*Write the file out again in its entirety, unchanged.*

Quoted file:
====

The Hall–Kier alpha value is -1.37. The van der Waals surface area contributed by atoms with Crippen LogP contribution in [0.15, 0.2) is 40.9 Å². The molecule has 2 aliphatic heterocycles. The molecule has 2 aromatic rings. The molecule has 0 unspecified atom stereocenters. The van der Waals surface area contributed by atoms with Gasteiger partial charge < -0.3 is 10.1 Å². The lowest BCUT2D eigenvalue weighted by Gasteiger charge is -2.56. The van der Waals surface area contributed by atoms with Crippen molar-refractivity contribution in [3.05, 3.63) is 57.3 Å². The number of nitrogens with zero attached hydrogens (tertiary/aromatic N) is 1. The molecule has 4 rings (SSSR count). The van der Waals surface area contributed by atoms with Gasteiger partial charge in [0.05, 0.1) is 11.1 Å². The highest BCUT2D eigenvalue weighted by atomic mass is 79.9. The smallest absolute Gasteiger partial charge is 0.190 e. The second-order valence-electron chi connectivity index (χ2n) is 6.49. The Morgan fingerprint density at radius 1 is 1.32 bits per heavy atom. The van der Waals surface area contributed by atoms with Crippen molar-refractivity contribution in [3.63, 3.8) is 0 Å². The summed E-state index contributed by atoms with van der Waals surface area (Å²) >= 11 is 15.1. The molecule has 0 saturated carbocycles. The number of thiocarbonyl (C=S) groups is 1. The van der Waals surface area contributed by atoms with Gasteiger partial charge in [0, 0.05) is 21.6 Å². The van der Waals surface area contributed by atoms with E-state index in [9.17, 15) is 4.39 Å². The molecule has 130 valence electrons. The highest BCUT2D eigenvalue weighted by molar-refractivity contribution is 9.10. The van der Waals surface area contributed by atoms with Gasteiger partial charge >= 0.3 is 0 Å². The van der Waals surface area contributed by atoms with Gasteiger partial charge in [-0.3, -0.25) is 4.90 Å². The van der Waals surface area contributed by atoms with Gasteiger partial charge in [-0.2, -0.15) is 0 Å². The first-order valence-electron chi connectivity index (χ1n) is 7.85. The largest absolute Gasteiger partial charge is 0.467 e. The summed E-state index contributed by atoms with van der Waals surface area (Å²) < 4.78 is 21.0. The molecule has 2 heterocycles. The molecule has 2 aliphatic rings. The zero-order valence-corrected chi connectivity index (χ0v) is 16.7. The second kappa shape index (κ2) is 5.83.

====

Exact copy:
The Hall–Kier alpha value is -1.37. The van der Waals surface area contributed by atoms with Crippen LogP contribution in [0.15, 0.2) is 40.9 Å². The molecule has 2 aliphatic heterocycles. The molecule has 2 aromatic rings. The molecule has 0 unspecified atom stereocenters. The van der Waals surface area contributed by atoms with Gasteiger partial charge < -0.3 is 10.1 Å². The lowest BCUT2D eigenvalue weighted by Gasteiger charge is -2.56. The van der Waals surface area contributed by atoms with Crippen molar-refractivity contribution in [3.05, 3.63) is 57.3 Å². The number of nitrogens with zero attached hydrogens (tertiary/aromatic N) is 1. The molecule has 4 rings (SSSR count). The van der Waals surface area contributed by atoms with Gasteiger partial charge in [0.05, 0.1) is 11.1 Å². The highest BCUT2D eigenvalue weighted by atomic mass is 79.9. The smallest absolute Gasteiger partial charge is 0.190 e. The second-order valence-electron chi connectivity index (χ2n) is 6.49. The Morgan fingerprint density at radius 1 is 1.32 bits per heavy atom. The van der Waals surface area contributed by atoms with Crippen molar-refractivity contribution in [3.63, 3.8) is 0 Å². The summed E-state index contributed by atoms with van der Waals surface area (Å²) >= 11 is 15.1. The molecule has 0 saturated carbocycles. The number of thiocarbonyl (C=S) groups is 1. The van der Waals surface area contributed by atoms with Gasteiger partial charge in [0, 0.05) is 21.6 Å². The van der Waals surface area contributed by atoms with E-state index in [9.17, 15) is 4.39 Å². The molecule has 130 valence electrons. The highest BCUT2D eigenvalue weighted by molar-refractivity contribution is 9.10. The van der Waals surface area contributed by atoms with Gasteiger partial charge >= 0.3 is 0 Å². The van der Waals surface area contributed by atoms with Gasteiger partial charge in [-0.3, -0.25) is 4.90 Å². The van der Waals surface area contributed by atoms with Gasteiger partial charge in [-0.2, -0.15) is 0 Å². The first-order valence-electron chi connectivity index (χ1n) is 7.85. The largest absolute Gasteiger partial charge is 0.467 e. The summed E-state index contributed by atoms with van der Waals surface area (Å²) < 4.78 is 21.0. The molecule has 2 heterocycles. The molecule has 2 aliphatic rings. The zero-order valence-corrected chi connectivity index (χ0v) is 16.7. The second kappa shape index (κ2) is 5.83.